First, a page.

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with Sean Jensen and Don Seeholzer

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Friday, November 10, 2006

The Fall of Troy...

Many are calling WR Troy Williamson, the seventh pick in the 2005 NFL Draft, a bust. He can't run routes, and he can't catch the ball. The former point is a valid one that Williamson has worked hard to improve. But the latter doesn't seem to hold water.
Last year, Williamson had 52 passes intended for him. He caught 24, and he dropped just two, according to STATS, Inc.
This season, he's been targeted on a team-high 53 passes, and he's caught 25 of them for 322 yards. But Williamson has a league-leading nine drops.
So what gives?
Coming out of South Carolina, there were questions about how raw Williamson was. But there weren't serious questions about his hands. An NFL Draft profile of Williamson on said this of him:
"Not as quick in short routes as the smaller receivers and is best when having space to operate... Has adequate hands, but struggles to adjust to the over-the-shoulder tosses... Can come back for the ball, but does not show great stop-and-go action (momentum sometimes takes him out of the play, as he overruns the ball)... Sometimes takes soft angles, especially on upfield routes."
Those are obviously things Williamson is still grappling with. But I think the biggest issue is confidence.
The release of Koren Robinson thrust him into a spotlight role, and he has cracked under the intense pressure. He does extra work after nearly every practice, and he takes coaching well, by most accounts.
Asked if he's lost confidence in Williamson, Brad Childress said, "I just think you have to play through.
"You can heighten yourself with balls caught during the day, balls caught after practice," Childress said. "You can't simulate those game time circumstances. We try to practice at a high level here, but success breeds confidence. There is not a magic serum that you can inject in him. You've got to play on. You've got to play through, and that's the toughest thing sometimes, whether it's the quarterback position or the wide receiver position."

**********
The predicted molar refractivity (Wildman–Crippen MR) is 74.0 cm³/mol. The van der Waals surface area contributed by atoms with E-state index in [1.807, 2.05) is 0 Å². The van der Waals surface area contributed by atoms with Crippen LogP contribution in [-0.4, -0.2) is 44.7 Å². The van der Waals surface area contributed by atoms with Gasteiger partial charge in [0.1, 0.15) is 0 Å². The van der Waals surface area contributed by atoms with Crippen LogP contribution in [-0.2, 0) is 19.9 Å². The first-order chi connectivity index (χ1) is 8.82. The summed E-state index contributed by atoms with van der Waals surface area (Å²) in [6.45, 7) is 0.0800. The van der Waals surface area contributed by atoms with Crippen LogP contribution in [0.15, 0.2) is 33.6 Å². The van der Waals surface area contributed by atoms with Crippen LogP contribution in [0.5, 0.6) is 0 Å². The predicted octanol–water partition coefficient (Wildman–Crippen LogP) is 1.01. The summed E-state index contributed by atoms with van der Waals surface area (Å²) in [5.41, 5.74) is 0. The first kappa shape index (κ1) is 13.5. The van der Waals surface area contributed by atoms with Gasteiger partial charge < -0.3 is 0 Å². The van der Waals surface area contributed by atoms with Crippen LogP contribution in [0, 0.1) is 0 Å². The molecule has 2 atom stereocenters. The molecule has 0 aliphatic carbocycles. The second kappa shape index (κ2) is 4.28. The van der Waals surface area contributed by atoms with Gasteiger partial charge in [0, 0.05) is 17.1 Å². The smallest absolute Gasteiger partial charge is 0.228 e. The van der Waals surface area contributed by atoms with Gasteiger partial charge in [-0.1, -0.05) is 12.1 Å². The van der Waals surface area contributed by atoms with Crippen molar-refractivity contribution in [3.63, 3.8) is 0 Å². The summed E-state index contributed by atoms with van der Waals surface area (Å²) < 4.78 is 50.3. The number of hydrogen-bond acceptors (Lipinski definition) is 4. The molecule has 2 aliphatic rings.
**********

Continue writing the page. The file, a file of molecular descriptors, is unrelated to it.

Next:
Ultimately, it all falls on Troy. Will he step up or not? The Vikings don't have any other options; Williamson's vertical speed is demanded in this offense, and Bethel Johnson isn't exactly known for his ability to haul in deep passes.
Fact is, Williamson may key how the offense performs in the second half.


Blogger Jackson said...

Yes Troy is a complete bust along with Mike Williams from Detroit. But that has nothing to do with wanting or getting a new QB for the rest of the season. TO and Steve Smith have the 2nd and 3rd most drops in the NFL, and yet you don't see fans putting all the blame on them. When you have a bad O-line you have to to adjust to that. We all know Brad is not a mobile QB. So it's simple, put a playmaker back there, Vick does not have the Peyton Manning numbers but he does know how to win and that's the bottom line.

I mean when you have teams daring you to throw the deep ball there's something wrong there. I guess some Viking fans are either very patient or very blind to the facts.

Is it safe to assume we will be drafting some wide recievers in the matter where we finish....Can you believe how lucky the saints got with there Wide out Colston. Man that dude is good, and I think it helps that he has a strong armed QB throwing him the ball along with other very talented wide outs that can catch and run.

Have a great weekend Sean....I enjoy you articles man..

10:04 AM  

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